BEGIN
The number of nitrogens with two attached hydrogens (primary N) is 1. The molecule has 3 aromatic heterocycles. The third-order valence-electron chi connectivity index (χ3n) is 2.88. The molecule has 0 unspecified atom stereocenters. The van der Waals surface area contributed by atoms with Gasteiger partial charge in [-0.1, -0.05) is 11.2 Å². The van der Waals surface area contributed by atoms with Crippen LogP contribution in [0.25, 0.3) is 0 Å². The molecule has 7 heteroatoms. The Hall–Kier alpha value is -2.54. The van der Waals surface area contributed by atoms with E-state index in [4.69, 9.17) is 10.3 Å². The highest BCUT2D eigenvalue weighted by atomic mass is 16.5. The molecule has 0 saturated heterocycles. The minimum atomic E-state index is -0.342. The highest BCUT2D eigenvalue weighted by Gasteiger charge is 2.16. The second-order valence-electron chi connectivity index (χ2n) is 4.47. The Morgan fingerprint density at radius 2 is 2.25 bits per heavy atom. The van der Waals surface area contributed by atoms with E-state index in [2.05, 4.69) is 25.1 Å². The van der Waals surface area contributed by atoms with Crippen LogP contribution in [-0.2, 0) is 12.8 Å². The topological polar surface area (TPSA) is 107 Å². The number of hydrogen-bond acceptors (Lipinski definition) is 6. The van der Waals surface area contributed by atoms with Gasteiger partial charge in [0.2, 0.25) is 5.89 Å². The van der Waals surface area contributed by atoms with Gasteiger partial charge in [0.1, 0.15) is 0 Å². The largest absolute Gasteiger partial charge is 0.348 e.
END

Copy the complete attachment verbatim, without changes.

The number of nitrogens with two attached hydrogens (primary N) is 1. The molecule has 3 aromatic heterocycles. The third-order valence-electron chi connectivity index (χ3n) is 2.88. The molecule has 0 unspecified atom stereocenters. The van der Waals surface area contributed by atoms with Gasteiger partial charge in [-0.1, -0.05) is 11.2 Å². The van der Waals surface area contributed by atoms with Crippen LogP contribution in [0.25, 0.3) is 0 Å². The molecule has 7 heteroatoms. The Hall–Kier alpha value is -2.54. The van der Waals surface area contributed by atoms with E-state index in [4.69, 9.17) is 10.3 Å². The highest BCUT2D eigenvalue weighted by atomic mass is 16.5. The molecule has 0 saturated heterocycles. The minimum atomic E-state index is -0.342. The highest BCUT2D eigenvalue weighted by Gasteiger charge is 2.16. The second-order valence-electron chi connectivity index (χ2n) is 4.47. The Morgan fingerprint density at radius 2 is 2.25 bits per heavy atom. The van der Waals surface area contributed by atoms with E-state index in [2.05, 4.69) is 25.1 Å². The van der Waals surface area contributed by atoms with Crippen LogP contribution in [-0.2, 0) is 12.8 Å². The topological polar surface area (TPSA) is 107 Å². The number of hydrogen-bond acceptors (Lipinski definition) is 6. The van der Waals surface area contributed by atoms with Gasteiger partial charge in [0.2, 0.25) is 5.89 Å². The van der Waals surface area contributed by atoms with Gasteiger partial charge in [0.1, 0.15) is 0 Å². The largest absolute Gasteiger partial charge is 0.348 e.